HER2 expression was eliminated in 3 of 7 patients with trastuzumab biopsies before treatment and in the analysis of the same specimen after treatment [11], as has been observed in several cases of acquired resistance to HER2-targeted therapy. Only 6 patients’ HER2 status was stable in a separate examination of 10 patients with primary and paired metastatic samples, while HER2 staining increased or decreased in the remaining 4 patients [12]. This is concerning because many second-line trials do not need a repeat biopsy after first-line trastuzumab to determine HER2 status. For example, the WJOG7112G (T-ACT) test does not require additional HER2 testing, and only 5 of 16 tumors were confirmed to be HER2-positive later. As a result, future second-line trials could boost experimental credibility even further by reassessing HER2 status. In GC, the mechanisms driving acquired resistance to HER2-targeted treatment are poorly understood. One possibility is that members of the HER family, in addition to HER2 expression, can compensate for HER2 blockage. Upregulation of other members of the HER family after HER2-targeted therapy, for example, can activate SRC, resulting in PI3K signaling activation independent of HER2 [13, 14]. Studies revealed that ctDNA testing might detect EGFR and MET amplification during trastuzumab treatment progression [12]. Increased IQGAP1 expression, a scaffolding protein that facilitates HER2 activation and leads to trastuzumab resistance, can also affect the cell surface environment [15]. In medication resistance models, alterations in miRNAs that modulate HER2 and downstream signal conductors like PI3K have also been described [16]. MiRNA regulates the HER2 signaling pathway, which contributes to trastuzumab resistance. Heterodimerization of HER2 with other members of the HER family activates multiple intracellular signaling pathways, one of which being PI3K/AKT. Trastuzumab resistance can be caused by a disruption in the PI3K/AKT pathway. Reducing PTEN in breast cancer cells, for example, causes trastuzumab resistance in vitro and in vivo [17]. The inhibitory effect of trastuzumab on GC cell proliferation was dramatically improved by transfection of miRNA-125A precursor [18]. In breast cancer, MiRNA-199b-5p has been found to improve trastuzumab’s prevention of cell migration and clonal desiccation by blocking HER2 [19]. Trastuzumab-mediated proliferation suppression and cell cycle arrest were reversed when miRNA-542-3p was suppressed, whereas LY294002, a PI3K inhibitor, restored trastuzumab’s effect [20].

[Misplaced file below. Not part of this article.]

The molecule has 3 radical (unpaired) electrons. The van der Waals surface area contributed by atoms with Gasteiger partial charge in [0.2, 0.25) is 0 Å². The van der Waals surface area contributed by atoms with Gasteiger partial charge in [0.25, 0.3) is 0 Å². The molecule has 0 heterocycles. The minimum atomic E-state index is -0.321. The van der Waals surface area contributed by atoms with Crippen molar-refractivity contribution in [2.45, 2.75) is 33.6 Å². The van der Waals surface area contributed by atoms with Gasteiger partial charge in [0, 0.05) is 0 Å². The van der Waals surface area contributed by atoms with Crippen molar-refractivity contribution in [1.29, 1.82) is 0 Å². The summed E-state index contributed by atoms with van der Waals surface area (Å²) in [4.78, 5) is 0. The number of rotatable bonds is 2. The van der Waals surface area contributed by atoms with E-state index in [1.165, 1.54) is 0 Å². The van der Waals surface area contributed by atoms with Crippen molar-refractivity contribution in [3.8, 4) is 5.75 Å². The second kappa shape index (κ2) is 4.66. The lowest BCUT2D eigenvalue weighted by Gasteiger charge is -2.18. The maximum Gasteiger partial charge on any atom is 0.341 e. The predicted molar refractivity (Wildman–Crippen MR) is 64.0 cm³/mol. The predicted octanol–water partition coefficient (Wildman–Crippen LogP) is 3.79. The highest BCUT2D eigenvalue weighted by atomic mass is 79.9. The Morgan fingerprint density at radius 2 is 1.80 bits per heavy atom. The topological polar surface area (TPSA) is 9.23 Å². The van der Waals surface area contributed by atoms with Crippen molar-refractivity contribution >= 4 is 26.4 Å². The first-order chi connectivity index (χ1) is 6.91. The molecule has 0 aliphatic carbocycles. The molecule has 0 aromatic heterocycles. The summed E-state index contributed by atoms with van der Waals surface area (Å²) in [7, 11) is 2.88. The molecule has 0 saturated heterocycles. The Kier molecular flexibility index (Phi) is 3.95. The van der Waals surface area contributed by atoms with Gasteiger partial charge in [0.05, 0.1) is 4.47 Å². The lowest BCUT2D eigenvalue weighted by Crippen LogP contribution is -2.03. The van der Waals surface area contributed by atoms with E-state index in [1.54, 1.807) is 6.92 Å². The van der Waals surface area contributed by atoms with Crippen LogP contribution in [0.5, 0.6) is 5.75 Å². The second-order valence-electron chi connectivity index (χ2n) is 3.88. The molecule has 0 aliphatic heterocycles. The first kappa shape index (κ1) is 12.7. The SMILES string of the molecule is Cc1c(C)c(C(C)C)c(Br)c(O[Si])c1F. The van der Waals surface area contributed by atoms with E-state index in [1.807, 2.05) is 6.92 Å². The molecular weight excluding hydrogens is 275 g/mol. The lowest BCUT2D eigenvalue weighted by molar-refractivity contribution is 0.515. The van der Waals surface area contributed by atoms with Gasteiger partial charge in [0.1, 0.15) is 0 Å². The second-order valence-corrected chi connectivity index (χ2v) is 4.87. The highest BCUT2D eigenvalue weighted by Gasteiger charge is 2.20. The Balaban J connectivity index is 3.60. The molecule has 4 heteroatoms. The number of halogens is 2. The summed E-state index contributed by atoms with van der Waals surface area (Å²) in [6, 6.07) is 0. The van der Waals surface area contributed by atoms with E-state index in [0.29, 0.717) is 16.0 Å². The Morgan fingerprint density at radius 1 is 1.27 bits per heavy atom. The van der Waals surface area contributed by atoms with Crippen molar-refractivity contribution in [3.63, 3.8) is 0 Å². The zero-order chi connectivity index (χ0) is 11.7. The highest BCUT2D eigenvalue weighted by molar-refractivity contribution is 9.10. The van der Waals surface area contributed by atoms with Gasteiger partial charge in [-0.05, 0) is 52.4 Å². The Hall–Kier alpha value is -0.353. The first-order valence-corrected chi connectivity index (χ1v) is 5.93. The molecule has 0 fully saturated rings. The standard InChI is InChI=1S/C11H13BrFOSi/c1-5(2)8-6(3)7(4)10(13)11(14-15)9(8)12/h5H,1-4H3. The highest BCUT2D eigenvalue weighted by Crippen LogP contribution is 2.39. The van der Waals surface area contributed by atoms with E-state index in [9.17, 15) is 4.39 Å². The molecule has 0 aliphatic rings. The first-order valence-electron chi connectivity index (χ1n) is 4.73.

In conclusion, trastuzumab is a successful treatment for GC in many patients. When utilizing trastuzumab to treat unresectable GC, however, the heterogeneity of cancer cells in each patient should be taken into account; not all cancer cells are HER2-positive, and residual HER2-negative cancer cells are still at risk. HER2 status should be reassessed as the disease progresses and changes treatment regimens, and trastuzumab resistance requires more investigation.

Availability of data and materials

All data generated or analyzed during this study are included in this published article.



Gastric cancer


Human epidermal growth factor receptor 2


Next-generation sequencing


Computed tomography


Positron emission tomography computed tomography


Laparoscopic-assisted total gastrectomy


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Gang Liu is responsible for the conception and design of the work, and all co-authors contributed to the acquisition and interpretation of the data for the work. Qi Zhang drafted the work, and other coauthors revised it. All authors approved the final manuscript to be published and agree to be accountable for all aspects of the work in ensuring that questions related to the accuracy or integrity of any part of the work are appropriately investigated and resolved.

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Correspondence to Gang Liu.

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Zhang, Q., Yu, T., Zhao, Z. et al. Temporal heterogeneity of HER2 expression in metastatic gastric cancer: a case report. World J Surg Onc 20, 157 (2022).